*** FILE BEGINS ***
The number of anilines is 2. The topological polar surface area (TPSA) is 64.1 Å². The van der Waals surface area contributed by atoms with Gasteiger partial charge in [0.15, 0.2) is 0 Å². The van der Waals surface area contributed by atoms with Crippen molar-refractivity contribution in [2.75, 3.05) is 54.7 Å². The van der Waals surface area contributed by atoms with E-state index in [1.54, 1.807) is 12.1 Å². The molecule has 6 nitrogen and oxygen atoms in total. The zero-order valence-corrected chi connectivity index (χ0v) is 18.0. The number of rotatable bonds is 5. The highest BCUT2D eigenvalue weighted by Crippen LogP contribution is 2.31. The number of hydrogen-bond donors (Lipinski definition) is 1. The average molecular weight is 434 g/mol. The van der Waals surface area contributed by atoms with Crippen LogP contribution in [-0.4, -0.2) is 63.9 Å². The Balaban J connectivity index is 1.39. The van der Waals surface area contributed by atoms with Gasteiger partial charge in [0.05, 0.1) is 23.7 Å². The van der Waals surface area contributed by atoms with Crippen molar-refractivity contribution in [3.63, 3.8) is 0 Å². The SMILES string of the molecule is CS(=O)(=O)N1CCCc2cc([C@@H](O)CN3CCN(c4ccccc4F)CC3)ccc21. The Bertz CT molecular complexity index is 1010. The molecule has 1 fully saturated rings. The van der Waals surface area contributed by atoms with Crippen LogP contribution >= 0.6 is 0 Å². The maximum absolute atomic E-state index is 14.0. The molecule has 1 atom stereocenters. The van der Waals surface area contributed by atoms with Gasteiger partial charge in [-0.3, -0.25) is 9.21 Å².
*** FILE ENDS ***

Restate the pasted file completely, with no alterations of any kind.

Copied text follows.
The number of anilines is 2. The topological polar surface area (TPSA) is 64.1 Å². The van der Waals surface area contributed by atoms with Gasteiger partial charge in [0.15, 0.2) is 0 Å². The van der Waals surface area contributed by atoms with Crippen molar-refractivity contribution in [2.75, 3.05) is 54.7 Å². The van der Waals surface area contributed by atoms with E-state index in [1.54, 1.807) is 12.1 Å². The molecule has 6 nitrogen and oxygen atoms in total. The zero-order valence-corrected chi connectivity index (χ0v) is 18.0. The number of rotatable bonds is 5. The highest BCUT2D eigenvalue weighted by Crippen LogP contribution is 2.31. The number of hydrogen-bond donors (Lipinski definition) is 1. The average molecular weight is 434 g/mol. The van der Waals surface area contributed by atoms with Crippen LogP contribution in [-0.4, -0.2) is 63.9 Å². The Balaban J connectivity index is 1.39. The van der Waals surface area contributed by atoms with Gasteiger partial charge in [0.05, 0.1) is 23.7 Å². The van der Waals surface area contributed by atoms with Crippen molar-refractivity contribution in [3.63, 3.8) is 0 Å². The SMILES string of the molecule is CS(=O)(=O)N1CCCc2cc([C@@H](O)CN3CCN(c4ccccc4F)CC3)ccc21. The Bertz CT molecular complexity index is 1010. The molecule has 1 fully saturated rings. The van der Waals surface area contributed by atoms with Crippen LogP contribution >= 0.6 is 0 Å². The maximum absolute atomic E-state index is 14.0. The molecule has 1 atom stereocenters. The van der Waals surface area contributed by atoms with Gasteiger partial charge in [-0.3, -0.25) is 9.21 Å².